For more information go to: www.bc-mining-house.com

Pincock Perspectives

accelerated the development of more efficient, high intensity pyrometallurgical processes. Developments such as flash smelting and continuous converting enabled a much higher and more efficient capture of sulfur than from the older smelters using reverberatory furnaces, such that many of the environmental concerns and the emission guidelines were readily addressed. Early Commercial Applications of Pressure Hydrometallurgy for Copper Sulfides Only two hydrometallurgical plants reached the commercial, or semicommercial, scale for direct treatment of copper sulfide flotation concentrates in the 1970s, both in the United States. One was Anaconda's Arbiter Plant, commissioned in 1974, with a design capacity of 36,000 tonnes/year of cathode. The process was based on the ammoniacal oxidative leaching of a concentrate comprising a mixture of chalcocite, bornite and chalcopyrite, with a significant portion of pyrite. Copper recovery from the ammonia leach liquor was by solvent extraction and electrowinning. The ammonia leach was designed to extract the easily leached copper of chalcocite and bornite (70 to 80 percent of the copper), recover the chalcopyrite (and most of the gold and silver) from the leach residue by flotation for treatment in a smelter, while rejecting pyrite, which accounted for almost 70 percent of the sulfur of the original concentrate. The plant was shut down in 1977, as a result of high maintenance costs, due partly to changes in the mineralogy and also to complications associated with sulfate disposal. The second plant was the chloride based CLEAR® Process of Duval, developed for the treatment of chalcopyrite concentrates, which came onstream in 1978. It reached its design capacity of 32,000 tonnes/year of copper and was considered a technical success, although modifications were required to achieve economic viability. The plant, considered by Duval as a demonstration or prototype plant, was also shut down after several years. Although the hydrometallurgical processes developed for the copper-iron-sulfides did not live up to expectations, there were a number of acid pressure leach processes--for simple copper sulfides--which did achieve commercial success. One of these is at Inco's CRED (Copper Refinery Electrowinning Department) plant at Sudbury, Ontario, where the feed material is a precious metals (PM) concentrate containing copper sulfide, resembling chalcocite in composition. The plant, commissioned in 1973, was designed to leach the solids in spent electrolyte at 105°C with oxygen, to generate a copper sulfate solution for electrowinning, and a residue containing the PM and elemental sulfur, for further upgrading by organic extraction of the sulfur. Difficulties with the latter operation precipitated a change in the leach conditions, to a sulfuric acid deficient system, for oxidation of the sulfide sulfur to sulfate, and conversion of the copper to a basic copper sulfate salt. The basic salt was then dissolved in spent electrolyte, leaving a high grade PM residue. Dynatec/Sherritt developed acid pressure leach processes for the treatment of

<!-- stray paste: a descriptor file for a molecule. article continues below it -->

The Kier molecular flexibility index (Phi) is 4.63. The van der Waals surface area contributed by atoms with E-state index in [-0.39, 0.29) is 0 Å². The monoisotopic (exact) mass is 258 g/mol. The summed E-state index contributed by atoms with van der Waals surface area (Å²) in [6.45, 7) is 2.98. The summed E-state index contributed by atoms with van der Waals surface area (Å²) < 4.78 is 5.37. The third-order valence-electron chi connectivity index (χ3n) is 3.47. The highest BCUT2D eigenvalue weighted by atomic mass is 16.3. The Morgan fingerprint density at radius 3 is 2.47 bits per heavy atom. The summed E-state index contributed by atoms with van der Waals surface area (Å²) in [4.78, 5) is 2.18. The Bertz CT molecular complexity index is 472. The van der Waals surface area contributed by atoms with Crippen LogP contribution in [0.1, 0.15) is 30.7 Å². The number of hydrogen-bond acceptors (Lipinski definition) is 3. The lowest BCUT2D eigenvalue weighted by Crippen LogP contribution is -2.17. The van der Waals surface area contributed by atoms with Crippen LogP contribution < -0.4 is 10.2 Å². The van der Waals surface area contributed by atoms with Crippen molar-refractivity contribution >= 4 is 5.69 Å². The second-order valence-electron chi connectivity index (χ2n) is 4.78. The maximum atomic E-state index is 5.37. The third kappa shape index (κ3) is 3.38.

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platinum group metals (PGM) containing nickel-copper mattes which have been adopted by five PGM producers, including Impala (1968), Rustenburg (1981), Lonmin (1985) and Northam (1992) - all in South Africa, and Stillwater (1996) in the United States. The second stage of oxidative leaching treats a predominantly chalcocitic residue, at between 135 and 160°C, with the objective of dissolving the copper and oxidizing the sulfur to sulfate, leaving a residue highly enriched in PGM content for final refining. In 1984, Sunshine Mining commissioned a novel acid oxidative pressure leach of an argentiferous chalcocite intermediate product, derived from an alkaline preleach of a tetrahedrite concentrate for the prior removal of antimony. This was a batch, nitric acid-promoted sulfuric acid leach operation, initiated at about 90°C and completed by about 150°C, which dissolved the silver, as well as copper and iron, with conversion of some of the sulfur to the elemental form. Silver was recovered by precipitation, and the copper was recovered by solvent extraction and electrowinning. Additional innovations, introduced several years later, included the fine grinding of the concentrate with 80 percent passing 10 µm, and replacement of the nitric acid with sodium nitrite, which proved to be a more effective catalyst. This plant operated for about 16 years, before closing due to severely depressed silver and antimony markets. As noted earlier, these examples of commercial operations are rather specialized cases, for treating a chalcocitic type feed, with total oxidation of the sulfur--in most cases--to sulfate. As such, they did not lend themselves to the direct treatment of chalcopyritic feeds.

COMING NEXT MONTH:

· Acid Pressure Leaching of Copper Sulfides--Part 2

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Pincock, Allen & Holt is a consulting and engineering firm serving the international mineral resource industry. Your comments and suggestions are always welcome. Contact Pincock, Allen & Holt · 274 Union Blvd., Suite. 200, Lakewood, Colorado 80228 · TEL 303.986.6950 · FAX 303.987.8907 · www.pincock.com